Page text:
November 16, 2006

"The Greatest Threat to the Peace of the World" -- Trapped in Denial

Simon Jenkins:
I remember asking a western intelligence officer in Baghdad, six months after the American invasion, what he would advise the Iranians to do. "Wait," he said with a smile. Iran has done just that. If I were Tehran I would still wait. I would sit back, fold my arms and watch my tormentors sweat. I would watch the panic in Washington and London as body bags pile up, generals mutter mutiny, alliances fall apart and electors cut and run.


As we approach the beginning of the end in Iraq there will be much throat-clearing and breast-beating before reality replaces denial. For the moment, denial still rules. In America last week I was shocked at how unaware even anti-war Americans are (like many Britons) of the depth of the predicament in Iraq. They compare it with Vietnam or the Balkans - but it is not the same. It is total anarchy. All sentences beginning, "What we should now do in Iraq ... " are devoid of meaning. We are in no position to do anything. We have no potency; that is the definition of anarchy.


To talk of a collapse into civil war if "we leave" Iraq is to completely misread the chaos into which that country has descended under our rule. It implies a model of order wholly absent on the ground. Foreign soldiers can stay in their bases, but they will no more "prevent civil war" than they can "import democracy". They are relevant only as target practice for insurgents and recruiting sergeants for al-Qaida. The occupation of Iraq has passed from brutality to mere idiocy.


Bush and Blair are men in a hurry, and such men lose wars. If there is a game plan in Tehran it will be to play Iraq long. Why stop the Great Satan when he is driving himself to hell in a handcart? If London and Washington really want help in this part of the world they must start from diplomatic ground zero. They will have to stop the holier-than-thou name-calling and the pretence that they hold any cards. They will have to realise that this war has lost them all leverage in the region. They can insult and sanction and threaten. But there is nothing left for them to "do" but leave. They are no longer the subject of that mighty verb, only its painful object.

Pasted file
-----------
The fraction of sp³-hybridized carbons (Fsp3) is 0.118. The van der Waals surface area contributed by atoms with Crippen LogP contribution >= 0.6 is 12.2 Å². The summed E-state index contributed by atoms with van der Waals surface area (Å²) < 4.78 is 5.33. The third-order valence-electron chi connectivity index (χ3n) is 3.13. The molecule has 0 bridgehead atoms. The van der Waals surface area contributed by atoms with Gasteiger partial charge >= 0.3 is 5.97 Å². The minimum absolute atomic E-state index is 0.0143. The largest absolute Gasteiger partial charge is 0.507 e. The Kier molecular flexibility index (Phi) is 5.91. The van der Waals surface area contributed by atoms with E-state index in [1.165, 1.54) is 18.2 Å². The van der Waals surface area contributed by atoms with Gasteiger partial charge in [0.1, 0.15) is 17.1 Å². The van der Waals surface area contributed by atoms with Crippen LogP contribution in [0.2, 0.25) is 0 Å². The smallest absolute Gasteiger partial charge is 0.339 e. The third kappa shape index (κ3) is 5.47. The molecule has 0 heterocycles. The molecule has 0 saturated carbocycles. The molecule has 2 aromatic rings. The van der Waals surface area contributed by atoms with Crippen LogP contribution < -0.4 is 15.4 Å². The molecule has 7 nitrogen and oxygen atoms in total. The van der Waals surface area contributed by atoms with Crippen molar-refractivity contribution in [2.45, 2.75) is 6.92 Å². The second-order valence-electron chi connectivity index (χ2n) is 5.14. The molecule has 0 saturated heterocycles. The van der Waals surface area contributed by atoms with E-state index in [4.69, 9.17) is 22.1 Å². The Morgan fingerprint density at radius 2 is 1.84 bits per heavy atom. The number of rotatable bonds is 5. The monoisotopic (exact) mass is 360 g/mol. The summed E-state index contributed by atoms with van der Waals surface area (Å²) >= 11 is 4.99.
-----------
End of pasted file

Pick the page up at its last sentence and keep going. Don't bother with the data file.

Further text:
Norman Solomon:
In the latest media assault, right-wing outfits like Fox News and the Wall Street Journal editorial page are secondary. The heaviest firepower is now coming from the most valuable square inches of media real estate in the USA -- the front page of the New York Times.

The present situation is grimly instructive for anyone who might wonder how the Vietnam War could continue for years while opinion polls showed that most Americans were against it. Now, in the wake of midterm elections widely seen as a rebuke to the Iraq war, powerful media institutions are feverishly spinning against a pullout of U.S. troops.


If a New York Times military-affairs reporter went on television to advocate for withdrawal of U.S. troops as unequivocally as Gordon advocated against any such withdrawal during his Nov. 15 appearance on CNN, he or she would be quickly reprimanded -- and probably would be taken off the beat -- by the Times hierarchy. But the paper's news department eagerly fosters reporting that internalizes and promotes the basic worldviews of the country's national security state.

That's how and why the Times front page was so hospitable to the work of Judith Miller during the lead-up to the invasion of Iraq. That's how and why the Times is now so hospitable to the work of Michael Gordon.


These days, media coverage of U.S. policy in Iraq often seems to be little more than a remake of how mainstream news outlets portrayed Washington's options during the war in Vietnam. Routine deference to inside-the-Beltway conventional wisdom has turned many prominent journalists into co-producers of a "Groundhog Day" sequel that insists the U.S. war effort must go on.


The standard media evasions amount to kicking the bloody can down the road. Careful statements about benchmarks and getting tough with the Baghdad government (as with the Saigon government) are markers for a national media discourse that dodges instead of enlivens debate.

Many journalists are retreading the notion that the pullout option is not a real option at all. And the Democrats who'll soon be running Congress, we're told, wouldn't -- and shouldn't -- dare to go that far if they know what's good for them.